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Fstoppers Reviews the Tamron 20mm f/2.8 Lens for Sony

More and more lens companies are starting to realize that mirrorless cameras are here to stay. So, I was excited to try out one of the first prime lenses from Tamron that were specifically designed for Sony. When I first opened the box, I was pleasantly surprised by just how small and light the 20mm lens from Tamron was. Unfortunately, I got the lens right as COVID-19 stay-at-home orders were starting. So ,while I would normally test things out at a wedding or engagement shoot, I was instead stuck at home. So, paired with my Sony a9, I turned the camera toward my son. I’ll go ahead and mention this before we get too deep into the review: I’m not a technical lens reviewer. So, you won’t find pixel-peeping or any images of charts. I’m more interested in real-world use. And with that, the lens did great. I loved the close focusing ability. It has a focus distance of 4.3 inches, so the only time I ran into any limitations is when I was actually trying to. One thing you need to think about when using this lens at its closest focus distance is just how close to the subject you are. I found that it was sometimes hard to get an image where the camera and lens where not blocking light from hitting the subject  In good lighting conditions, the focus was quick and snappy. It also worked seamlessly with the different focusing functions found on the newer Sony cameras, such as Real-Time AF and Eye-AF. I could simply place the focus box on a subject, and everything just worked. In low-light was where things got a little slower. This is probably due to the f/2.8 aspect of the lens, but the focus was slower to lock and things were not as “sticky” once they acquired focus. In low light, the lens focus also seemed a little jumpy. So, instead of smoothly tracking forward and back, it would jump or step into focus. The lens also makes a low clicking noise when focusing in low light while at closer distances. Nothing really worth being concerned about unless you are shooting video and need the audio from the camera.  As for distortion, things are very well controlled. I found that even at closer distances, subjects didn’t really show any amount of bending and bowing that was worth fixing. The only time I resorted to using the lens correction ability of Lightroom was for when straight lines showed a bow. Even then, a simple check of the box corrected things without the need for fine-tuning any of the adjustments.  Another great feature of this lens is the weather-sealing. It has special seals where the lens is attached to the camera to block water from coming inside. It also has a special coating on the glass that helps repel water so you don’t need to constantly wipe the lens free of water drops. When shooting in the rain, I found this coating to work pretty great and had no issues shooting in a medium rainfall.  What I LikedSuper affordable (listed on B&H right now for $299)Great size and weight combination for mirrorlessHandles wide-angle distortion wellWeather-sealingClose focus distanceWhat I Didn’t Like Slower focus speeds in low lightLow-light focus locking wasn’t as “sticky” as other lensesConclusion At the end of the day, this lens is an amazing bang for your buck purchase. Its wide-angle view is a great addition to any camera bag, and the size and weight of the lens will let you forget you even have it packed. The lens handles distortion well, and where it doesn’t, Lightroom lens profiles do any of the needed work for you. The weather-sealing gives you peace of mind when shooting in the rain and you get it all for a super affordable price.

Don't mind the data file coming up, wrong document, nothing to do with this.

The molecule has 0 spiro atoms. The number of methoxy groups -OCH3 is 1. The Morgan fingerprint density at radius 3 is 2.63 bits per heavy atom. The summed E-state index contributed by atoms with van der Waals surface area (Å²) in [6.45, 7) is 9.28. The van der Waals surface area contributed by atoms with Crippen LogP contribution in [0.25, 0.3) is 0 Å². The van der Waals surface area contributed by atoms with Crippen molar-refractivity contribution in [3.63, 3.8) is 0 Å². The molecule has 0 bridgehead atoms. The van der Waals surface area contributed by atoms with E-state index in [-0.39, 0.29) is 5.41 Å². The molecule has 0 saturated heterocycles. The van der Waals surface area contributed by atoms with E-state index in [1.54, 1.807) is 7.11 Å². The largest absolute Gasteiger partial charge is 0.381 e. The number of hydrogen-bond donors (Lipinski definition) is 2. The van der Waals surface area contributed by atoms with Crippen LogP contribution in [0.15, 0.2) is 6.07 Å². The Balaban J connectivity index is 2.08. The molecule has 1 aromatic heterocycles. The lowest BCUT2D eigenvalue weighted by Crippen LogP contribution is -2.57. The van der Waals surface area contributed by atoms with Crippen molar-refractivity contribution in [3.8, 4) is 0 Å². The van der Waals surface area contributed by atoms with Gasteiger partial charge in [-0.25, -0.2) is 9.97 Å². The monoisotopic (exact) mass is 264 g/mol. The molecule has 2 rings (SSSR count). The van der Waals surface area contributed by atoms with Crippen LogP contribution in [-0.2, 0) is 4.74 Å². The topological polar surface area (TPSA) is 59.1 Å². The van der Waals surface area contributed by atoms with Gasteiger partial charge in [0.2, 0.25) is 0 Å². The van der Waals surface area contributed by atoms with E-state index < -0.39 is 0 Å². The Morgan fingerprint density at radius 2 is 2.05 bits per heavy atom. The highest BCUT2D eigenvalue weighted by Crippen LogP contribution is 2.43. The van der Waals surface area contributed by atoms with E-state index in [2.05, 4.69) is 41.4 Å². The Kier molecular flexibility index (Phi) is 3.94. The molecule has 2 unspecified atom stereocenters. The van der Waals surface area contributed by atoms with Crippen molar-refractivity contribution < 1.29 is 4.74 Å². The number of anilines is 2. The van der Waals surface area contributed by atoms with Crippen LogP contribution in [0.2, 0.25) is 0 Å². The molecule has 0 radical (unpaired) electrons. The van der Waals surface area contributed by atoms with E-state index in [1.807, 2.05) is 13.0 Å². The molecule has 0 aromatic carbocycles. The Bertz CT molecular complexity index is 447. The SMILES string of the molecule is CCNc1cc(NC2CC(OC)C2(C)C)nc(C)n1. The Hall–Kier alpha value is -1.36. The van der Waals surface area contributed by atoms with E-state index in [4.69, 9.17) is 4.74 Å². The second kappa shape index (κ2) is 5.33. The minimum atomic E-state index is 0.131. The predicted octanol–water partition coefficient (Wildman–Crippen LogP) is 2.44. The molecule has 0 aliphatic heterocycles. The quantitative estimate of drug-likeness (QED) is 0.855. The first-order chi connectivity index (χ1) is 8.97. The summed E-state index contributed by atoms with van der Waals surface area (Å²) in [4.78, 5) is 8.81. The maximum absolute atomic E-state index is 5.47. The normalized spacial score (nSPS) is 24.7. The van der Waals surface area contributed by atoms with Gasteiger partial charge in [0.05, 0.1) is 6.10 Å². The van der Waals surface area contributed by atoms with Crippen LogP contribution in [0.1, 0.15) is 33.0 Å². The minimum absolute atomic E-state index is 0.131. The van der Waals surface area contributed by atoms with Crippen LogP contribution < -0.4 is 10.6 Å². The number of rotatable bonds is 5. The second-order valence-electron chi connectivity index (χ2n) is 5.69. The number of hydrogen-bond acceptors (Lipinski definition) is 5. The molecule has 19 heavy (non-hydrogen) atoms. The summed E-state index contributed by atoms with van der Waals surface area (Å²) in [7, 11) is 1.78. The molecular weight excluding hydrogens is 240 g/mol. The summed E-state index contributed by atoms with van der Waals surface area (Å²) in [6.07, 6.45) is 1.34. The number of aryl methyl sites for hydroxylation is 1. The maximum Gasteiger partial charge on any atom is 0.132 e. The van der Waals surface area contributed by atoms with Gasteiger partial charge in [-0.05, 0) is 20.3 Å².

Source
FStoppers.Com

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